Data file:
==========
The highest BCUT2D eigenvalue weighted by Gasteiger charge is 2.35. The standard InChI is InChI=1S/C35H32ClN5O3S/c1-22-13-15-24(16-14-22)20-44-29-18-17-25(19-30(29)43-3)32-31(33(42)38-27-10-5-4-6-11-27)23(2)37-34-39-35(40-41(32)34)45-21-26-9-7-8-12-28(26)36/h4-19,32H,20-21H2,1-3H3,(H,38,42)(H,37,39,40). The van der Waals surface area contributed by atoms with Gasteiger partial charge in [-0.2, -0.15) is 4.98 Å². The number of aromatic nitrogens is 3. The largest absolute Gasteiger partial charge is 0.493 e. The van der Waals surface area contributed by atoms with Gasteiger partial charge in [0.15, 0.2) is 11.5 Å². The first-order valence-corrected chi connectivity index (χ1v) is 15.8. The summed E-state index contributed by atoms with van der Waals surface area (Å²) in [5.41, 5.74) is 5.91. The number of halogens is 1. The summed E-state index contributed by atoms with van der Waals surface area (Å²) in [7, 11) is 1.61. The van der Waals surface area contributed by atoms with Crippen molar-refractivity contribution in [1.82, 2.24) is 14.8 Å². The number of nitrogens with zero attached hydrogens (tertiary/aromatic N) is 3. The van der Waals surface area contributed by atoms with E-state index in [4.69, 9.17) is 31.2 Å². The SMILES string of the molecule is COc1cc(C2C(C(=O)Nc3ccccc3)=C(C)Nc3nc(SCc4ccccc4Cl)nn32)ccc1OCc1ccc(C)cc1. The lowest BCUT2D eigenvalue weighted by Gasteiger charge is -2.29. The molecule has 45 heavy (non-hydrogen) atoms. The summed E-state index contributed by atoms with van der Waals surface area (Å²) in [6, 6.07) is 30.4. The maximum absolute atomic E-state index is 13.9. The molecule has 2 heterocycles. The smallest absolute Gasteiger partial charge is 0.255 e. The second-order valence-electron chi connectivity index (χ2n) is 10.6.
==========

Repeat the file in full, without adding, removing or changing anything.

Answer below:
The highest BCUT2D eigenvalue weighted by Gasteiger charge is 2.35. The standard InChI is InChI=1S/C35H32ClN5O3S/c1-22-13-15-24(16-14-22)20-44-29-18-17-25(19-30(29)43-3)32-31(33(42)38-27-10-5-4-6-11-27)23(2)37-34-39-35(40-41(32)34)45-21-26-9-7-8-12-28(26)36/h4-19,32H,20-21H2,1-3H3,(H,38,42)(H,37,39,40). The van der Waals surface area contributed by atoms with Gasteiger partial charge in [-0.2, -0.15) is 4.98 Å². The number of aromatic nitrogens is 3. The largest absolute Gasteiger partial charge is 0.493 e. The van der Waals surface area contributed by atoms with Gasteiger partial charge in [0.15, 0.2) is 11.5 Å². The first-order valence-corrected chi connectivity index (χ1v) is 15.8. The summed E-state index contributed by atoms with van der Waals surface area (Å²) in [5.41, 5.74) is 5.91. The number of halogens is 1. The summed E-state index contributed by atoms with van der Waals surface area (Å²) in [7, 11) is 1.61. The van der Waals surface area contributed by atoms with Crippen molar-refractivity contribution in [1.82, 2.24) is 14.8 Å². The number of nitrogens with zero attached hydrogens (tertiary/aromatic N) is 3. The van der Waals surface area contributed by atoms with E-state index in [4.69, 9.17) is 31.2 Å². The SMILES string of the molecule is COc1cc(C2C(C(=O)Nc3ccccc3)=C(C)Nc3nc(SCc4ccccc4Cl)nn32)ccc1OCc1ccc(C)cc1. The lowest BCUT2D eigenvalue weighted by Gasteiger charge is -2.29. The molecule has 45 heavy (non-hydrogen) atoms. The summed E-state index contributed by atoms with van der Waals surface area (Å²) in [6, 6.07) is 30.4. The maximum absolute atomic E-state index is 13.9. The molecule has 2 heterocycles. The smallest absolute Gasteiger partial charge is 0.255 e. The second-order valence-electron chi connectivity index (χ2n) is 10.6.